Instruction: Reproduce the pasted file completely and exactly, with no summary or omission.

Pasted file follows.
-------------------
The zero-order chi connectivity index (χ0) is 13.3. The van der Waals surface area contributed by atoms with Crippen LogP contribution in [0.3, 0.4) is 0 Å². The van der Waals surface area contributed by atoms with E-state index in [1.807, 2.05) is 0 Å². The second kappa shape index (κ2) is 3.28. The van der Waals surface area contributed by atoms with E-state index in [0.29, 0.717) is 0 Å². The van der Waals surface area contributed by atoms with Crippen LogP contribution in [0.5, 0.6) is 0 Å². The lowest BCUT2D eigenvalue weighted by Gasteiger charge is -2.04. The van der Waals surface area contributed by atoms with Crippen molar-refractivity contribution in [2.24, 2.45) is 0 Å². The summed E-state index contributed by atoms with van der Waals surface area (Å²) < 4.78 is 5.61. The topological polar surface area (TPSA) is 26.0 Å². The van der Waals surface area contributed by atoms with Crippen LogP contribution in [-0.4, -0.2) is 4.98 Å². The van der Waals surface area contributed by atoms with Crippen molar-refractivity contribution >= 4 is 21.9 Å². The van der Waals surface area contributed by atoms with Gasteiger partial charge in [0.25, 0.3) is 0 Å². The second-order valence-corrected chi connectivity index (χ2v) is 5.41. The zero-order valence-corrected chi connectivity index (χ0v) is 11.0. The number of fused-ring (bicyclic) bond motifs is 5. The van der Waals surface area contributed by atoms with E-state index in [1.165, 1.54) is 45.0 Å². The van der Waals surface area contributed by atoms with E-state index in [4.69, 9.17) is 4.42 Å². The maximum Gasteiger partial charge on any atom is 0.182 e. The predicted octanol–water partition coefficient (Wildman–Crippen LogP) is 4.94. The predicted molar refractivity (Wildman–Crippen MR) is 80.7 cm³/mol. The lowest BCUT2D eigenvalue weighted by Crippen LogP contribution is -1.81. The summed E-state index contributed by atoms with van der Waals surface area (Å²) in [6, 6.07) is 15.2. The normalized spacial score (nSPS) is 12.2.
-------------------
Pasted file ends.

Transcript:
The zero-order chi connectivity index (χ0) is 13.3. The van der Waals surface area contributed by atoms with Crippen LogP contribution in [0.3, 0.4) is 0 Å². The van der Waals surface area contributed by atoms with E-state index in [1.807, 2.05) is 0 Å². The second kappa shape index (κ2) is 3.28. The van der Waals surface area contributed by atoms with E-state index in [0.29, 0.717) is 0 Å². The van der Waals surface area contributed by atoms with Crippen LogP contribution in [0.5, 0.6) is 0 Å². The lowest BCUT2D eigenvalue weighted by Gasteiger charge is -2.04. The van der Waals surface area contributed by atoms with Crippen molar-refractivity contribution in [2.24, 2.45) is 0 Å². The summed E-state index contributed by atoms with van der Waals surface area (Å²) < 4.78 is 5.61. The topological polar surface area (TPSA) is 26.0 Å². The van der Waals surface area contributed by atoms with Crippen LogP contribution in [-0.4, -0.2) is 4.98 Å². The van der Waals surface area contributed by atoms with Crippen molar-refractivity contribution >= 4 is 21.9 Å². The van der Waals surface area contributed by atoms with Gasteiger partial charge in [0.25, 0.3) is 0 Å². The second-order valence-corrected chi connectivity index (χ2v) is 5.41. The zero-order valence-corrected chi connectivity index (χ0v) is 11.0. The number of fused-ring (bicyclic) bond motifs is 5. The van der Waals surface area contributed by atoms with E-state index in [1.165, 1.54) is 45.0 Å². The van der Waals surface area contributed by atoms with E-state index in [4.69, 9.17) is 4.42 Å². The maximum Gasteiger partial charge on any atom is 0.182 e. The predicted octanol–water partition coefficient (Wildman–Crippen LogP) is 4.94. The predicted molar refractivity (Wildman–Crippen MR) is 80.7 cm³/mol. The lowest BCUT2D eigenvalue weighted by Crippen LogP contribution is -1.81. The summed E-state index contributed by atoms with van der Waals surface area (Å²) in [6, 6.07) is 15.2. The normalized spacial score (nSPS) is 12.2.